Submitted: The Two Sides Team February 23, 2014
As College Football's Signing Day Arrives, Low-Tech Recruiting Techniques Are Still Key
by Ben Cohen
The Wall Street Journal
February 4th, 2014
There are more ways than ever now for college-football coaches to contact the high-school players they are recruiting. When they really want to grab a teenager's attention, though, they set aside their smartphones and do something completely ridiculous. They send a handwritten letter.
Wednesday is college football's signing day for high-school seniors, marking the end of another recruitment cycle loaded with texts and tweets, the methods that even Luddite football coaches have had to adopt to communicate with tech-savvy high-schoolers. But college coaches say every player they sign Wednesday will also have received a letter in the past year, if not hundreds or thousands.
The contents are often milquetoast motivational messages or congratulatory notes on dominating a big game or a biology test. That may seem trivial, but many coaching staffs still begin or end their daily meetings by reaching their letter quotas. Coaches say their goal is a more personal reminder to recruits that they are thinking of them, and to give the players yet another reason to think of them.
Quantity counts as much as quality. Bob Wager, a high-school coach in Arlington, Texas, gets so many notes for his players that his mailbox at school is jumbo-sized. "When you start getting handwritten letters from coaches, they're serious," he said.
One day last April, Kentucky bombarded Matt Elam, a 340-pound tackle from Elizabethtown, Ky., with 69 letters. It followed up several months later with 182 letters. Not to be outdone, Notre Dame shipped Elam 270 letters in November, a postage ploy that Fighting Irish recruiters call a "pot of gold."
The outsize attention paid off for Kentucky last week when Elam, who said he received 50 letters on a normal day, chose the Wildcats over not only Notre Dame but also Alabama, which has won three of the last five national titles and is expected to land the nation's top recruiting class this year.
"It shows them the staff will do whatever we have to do," Kentucky coach Mark Stoops said. "We're willing to go overboard."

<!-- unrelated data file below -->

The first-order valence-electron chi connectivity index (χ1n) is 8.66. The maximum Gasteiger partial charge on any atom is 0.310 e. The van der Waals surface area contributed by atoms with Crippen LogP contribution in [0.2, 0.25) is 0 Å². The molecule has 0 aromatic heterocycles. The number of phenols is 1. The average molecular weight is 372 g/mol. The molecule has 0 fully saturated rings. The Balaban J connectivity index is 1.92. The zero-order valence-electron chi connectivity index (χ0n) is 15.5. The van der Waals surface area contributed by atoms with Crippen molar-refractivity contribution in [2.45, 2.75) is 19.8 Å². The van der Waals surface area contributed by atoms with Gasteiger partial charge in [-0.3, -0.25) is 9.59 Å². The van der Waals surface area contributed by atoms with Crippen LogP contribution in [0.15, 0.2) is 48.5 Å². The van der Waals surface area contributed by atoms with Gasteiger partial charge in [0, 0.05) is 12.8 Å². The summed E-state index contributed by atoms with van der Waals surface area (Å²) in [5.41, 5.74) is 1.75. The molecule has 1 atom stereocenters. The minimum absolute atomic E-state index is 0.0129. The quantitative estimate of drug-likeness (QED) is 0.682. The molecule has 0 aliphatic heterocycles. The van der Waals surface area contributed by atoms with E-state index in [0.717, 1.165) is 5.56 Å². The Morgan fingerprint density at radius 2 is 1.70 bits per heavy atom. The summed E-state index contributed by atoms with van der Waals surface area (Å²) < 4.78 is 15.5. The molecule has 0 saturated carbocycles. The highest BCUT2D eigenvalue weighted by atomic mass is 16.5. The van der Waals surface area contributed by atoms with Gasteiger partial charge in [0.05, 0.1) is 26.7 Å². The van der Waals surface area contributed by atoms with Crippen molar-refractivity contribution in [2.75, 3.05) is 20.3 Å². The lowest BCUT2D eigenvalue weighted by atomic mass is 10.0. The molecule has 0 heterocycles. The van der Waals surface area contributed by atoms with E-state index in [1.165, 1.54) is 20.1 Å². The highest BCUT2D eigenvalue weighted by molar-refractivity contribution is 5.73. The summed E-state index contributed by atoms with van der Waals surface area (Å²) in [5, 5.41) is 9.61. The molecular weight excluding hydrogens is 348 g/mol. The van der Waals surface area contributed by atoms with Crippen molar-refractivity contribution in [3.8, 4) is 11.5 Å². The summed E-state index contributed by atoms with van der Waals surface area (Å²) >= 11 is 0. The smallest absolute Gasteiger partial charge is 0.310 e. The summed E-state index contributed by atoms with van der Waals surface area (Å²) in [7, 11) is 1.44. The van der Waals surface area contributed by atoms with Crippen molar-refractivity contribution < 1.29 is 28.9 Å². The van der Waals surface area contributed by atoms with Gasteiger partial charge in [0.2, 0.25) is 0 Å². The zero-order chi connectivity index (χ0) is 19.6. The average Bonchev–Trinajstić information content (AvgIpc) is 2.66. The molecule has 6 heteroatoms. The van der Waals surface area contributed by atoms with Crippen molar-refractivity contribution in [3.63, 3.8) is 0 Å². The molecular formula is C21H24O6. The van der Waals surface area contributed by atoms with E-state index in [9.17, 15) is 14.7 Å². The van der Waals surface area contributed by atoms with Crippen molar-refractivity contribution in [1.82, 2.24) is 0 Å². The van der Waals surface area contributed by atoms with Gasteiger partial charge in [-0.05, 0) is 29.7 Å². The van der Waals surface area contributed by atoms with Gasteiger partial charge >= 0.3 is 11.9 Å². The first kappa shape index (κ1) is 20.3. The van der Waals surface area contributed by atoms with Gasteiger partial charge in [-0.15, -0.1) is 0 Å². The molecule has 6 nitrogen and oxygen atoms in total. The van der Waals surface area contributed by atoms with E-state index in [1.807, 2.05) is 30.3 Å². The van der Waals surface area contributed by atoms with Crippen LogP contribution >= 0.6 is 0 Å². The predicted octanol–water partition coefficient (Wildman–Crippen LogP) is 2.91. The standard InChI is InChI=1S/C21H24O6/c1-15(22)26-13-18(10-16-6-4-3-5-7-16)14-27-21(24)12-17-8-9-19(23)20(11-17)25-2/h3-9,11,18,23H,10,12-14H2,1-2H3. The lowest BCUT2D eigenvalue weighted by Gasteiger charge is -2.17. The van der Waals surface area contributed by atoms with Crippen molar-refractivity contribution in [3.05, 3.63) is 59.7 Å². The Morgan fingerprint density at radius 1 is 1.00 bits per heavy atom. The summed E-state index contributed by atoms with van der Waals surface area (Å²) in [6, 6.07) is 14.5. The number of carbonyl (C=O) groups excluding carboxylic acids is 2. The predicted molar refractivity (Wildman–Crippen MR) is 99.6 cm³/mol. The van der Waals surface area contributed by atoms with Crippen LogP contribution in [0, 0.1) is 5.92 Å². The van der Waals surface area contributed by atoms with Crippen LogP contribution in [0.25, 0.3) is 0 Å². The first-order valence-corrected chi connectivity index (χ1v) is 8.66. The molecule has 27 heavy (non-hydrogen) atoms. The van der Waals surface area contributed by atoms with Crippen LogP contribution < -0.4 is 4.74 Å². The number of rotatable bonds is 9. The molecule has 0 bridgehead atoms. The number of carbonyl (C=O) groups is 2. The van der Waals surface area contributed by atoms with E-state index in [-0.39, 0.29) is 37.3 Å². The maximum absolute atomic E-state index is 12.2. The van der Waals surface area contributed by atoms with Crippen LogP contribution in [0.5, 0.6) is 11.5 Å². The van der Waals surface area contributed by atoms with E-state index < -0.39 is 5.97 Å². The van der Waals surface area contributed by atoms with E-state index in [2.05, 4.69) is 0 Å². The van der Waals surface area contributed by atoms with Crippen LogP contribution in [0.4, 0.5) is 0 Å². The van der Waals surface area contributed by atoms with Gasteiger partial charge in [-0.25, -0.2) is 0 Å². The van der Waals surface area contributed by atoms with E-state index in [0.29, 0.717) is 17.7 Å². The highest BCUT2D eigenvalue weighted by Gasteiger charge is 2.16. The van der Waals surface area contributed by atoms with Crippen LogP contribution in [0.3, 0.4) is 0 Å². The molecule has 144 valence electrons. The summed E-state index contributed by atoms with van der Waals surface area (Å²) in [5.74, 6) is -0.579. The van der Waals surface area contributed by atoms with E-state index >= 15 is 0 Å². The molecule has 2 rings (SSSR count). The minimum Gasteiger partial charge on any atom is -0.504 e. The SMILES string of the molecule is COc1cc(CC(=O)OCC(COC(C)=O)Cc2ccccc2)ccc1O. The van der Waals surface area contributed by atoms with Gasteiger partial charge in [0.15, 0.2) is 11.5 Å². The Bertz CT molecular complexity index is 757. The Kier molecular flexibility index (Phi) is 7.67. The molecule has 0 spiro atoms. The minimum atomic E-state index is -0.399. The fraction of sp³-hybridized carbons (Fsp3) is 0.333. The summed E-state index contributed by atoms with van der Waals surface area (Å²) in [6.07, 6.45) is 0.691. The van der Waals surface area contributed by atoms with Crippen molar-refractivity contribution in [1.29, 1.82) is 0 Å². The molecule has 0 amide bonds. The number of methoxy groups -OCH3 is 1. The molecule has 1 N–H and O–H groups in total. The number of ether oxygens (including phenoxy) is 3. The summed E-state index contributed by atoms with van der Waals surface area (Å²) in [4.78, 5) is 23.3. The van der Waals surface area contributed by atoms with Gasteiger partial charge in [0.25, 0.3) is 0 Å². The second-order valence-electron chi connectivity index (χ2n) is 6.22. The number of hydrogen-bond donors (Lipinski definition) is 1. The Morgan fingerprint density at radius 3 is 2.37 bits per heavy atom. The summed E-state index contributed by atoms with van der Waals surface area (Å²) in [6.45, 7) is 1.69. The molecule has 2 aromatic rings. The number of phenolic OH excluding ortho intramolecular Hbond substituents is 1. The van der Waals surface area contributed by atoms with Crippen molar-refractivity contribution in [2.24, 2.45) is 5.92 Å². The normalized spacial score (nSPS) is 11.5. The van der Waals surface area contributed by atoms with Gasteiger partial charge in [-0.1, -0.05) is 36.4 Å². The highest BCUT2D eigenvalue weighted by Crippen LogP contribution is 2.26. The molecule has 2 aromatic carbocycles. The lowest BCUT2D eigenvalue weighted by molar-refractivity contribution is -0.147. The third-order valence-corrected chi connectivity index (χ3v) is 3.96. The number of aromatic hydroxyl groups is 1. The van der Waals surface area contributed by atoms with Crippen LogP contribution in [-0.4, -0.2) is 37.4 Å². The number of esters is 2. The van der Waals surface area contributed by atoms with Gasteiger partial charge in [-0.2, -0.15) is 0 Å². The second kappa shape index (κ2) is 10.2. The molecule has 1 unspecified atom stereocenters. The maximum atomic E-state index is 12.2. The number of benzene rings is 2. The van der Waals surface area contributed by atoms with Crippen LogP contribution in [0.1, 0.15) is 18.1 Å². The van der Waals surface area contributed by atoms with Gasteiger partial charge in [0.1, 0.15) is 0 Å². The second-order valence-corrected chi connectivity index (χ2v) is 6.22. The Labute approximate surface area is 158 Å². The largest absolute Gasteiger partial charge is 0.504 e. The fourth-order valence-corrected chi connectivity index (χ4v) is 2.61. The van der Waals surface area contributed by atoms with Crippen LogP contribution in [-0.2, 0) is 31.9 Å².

Some players keep their notes private, hanging them up on refrigerators and bedroom walls. Others share them on social media, a sign for coaches that their messages are hitting home and a hint for rival coaches that they are in the market for more. In one letter publicized by a recruit, Mississippi State defensive coordinator Geoff Collins had doodled a "can of swag," which resembled a 12-ounce soda with the Coca-Cola label replaced by "swag," a catchphrase popular among teens. For others, Collins whips up "swag-o-meters," a device that "measures the amount of swag that someone might have," he said.
To keep up with the way teens use technology, Collins subscribes to Wired magazine. When Facebook disclosed on an earnings call in October that younger teens were using the service less, some coaches said it was hardly news to them. They've since familiarized themselves with hipper social networks such as Instagram and Vine.
Nevertheless, coaches give low-tech letters their stamp of approval. Collins said players appreciate the lack of pressure on them to respond right away to his missives. Besides, he said, "sometimes it's just nice to get a letter."
For all of the NCAA's recruiting rules, there are few limitations on printed material and no restrictions on how much schools spend on mail, an NCAA spokesman said. Top prospects often are inundated with brochures and questionnaires when they are sophomores, then buried by personal letters from Sept. 1 of their junior year until they sign February as seniors. The public universities ranked in the final top-25 poll this season spent an average of $470,584 on recruiting expenses last year, according to NCAA financial reports. Southeastern Conference champion Auburn spent a staggering $1.1 million on recruiting.
Letter-writing can be such a competitive business that coaches are known to gossip about colleagues who use ghostwriters and chew them out when they catch them cheating. They are ribbed by recruits about their chicken scratch, and they can scribble enough to land them on the injured list. "I don't write cursive very neat, so I'm a printer," said Iowa State coach Paul Rhoads. "That makes your hand a little more tired."
To make their notes tougher to ignore, some coaches prefer postcards. Nevada coach Brian Polian sends his assistants on recruiting trips with a stack of customized postcards and a roll of stamps, an idea he took from Indiana basketball coach Tom Crean. "The beauty of a postcard is that they get it and they don't open anything," Polian said. Written notes, he said, prove to a recruit that "you're invested him in personally and he's not just a pawn on a chess board."
There's some evidence that all these letters are producing diminishing returns. Chris Partridge, a high-school coach in New Jersey, stacks the mail his players receive on a table outside his office. Last week, he said, it was covered by a mountain of 10,000 letters, all of which went unread. "They throw them in the garbage if they even open them," Partridge said. "If one of those is a handwritten letter from Nick Saban, it's going to get lost in the pile."
High-school football players don't make the best pen pals, either. Some letter-happy college coaches, like Kentucky's Stoops, write hundreds of notes and still have empty mailboxes.
"I haven't gotten a handwritten note back," he said.
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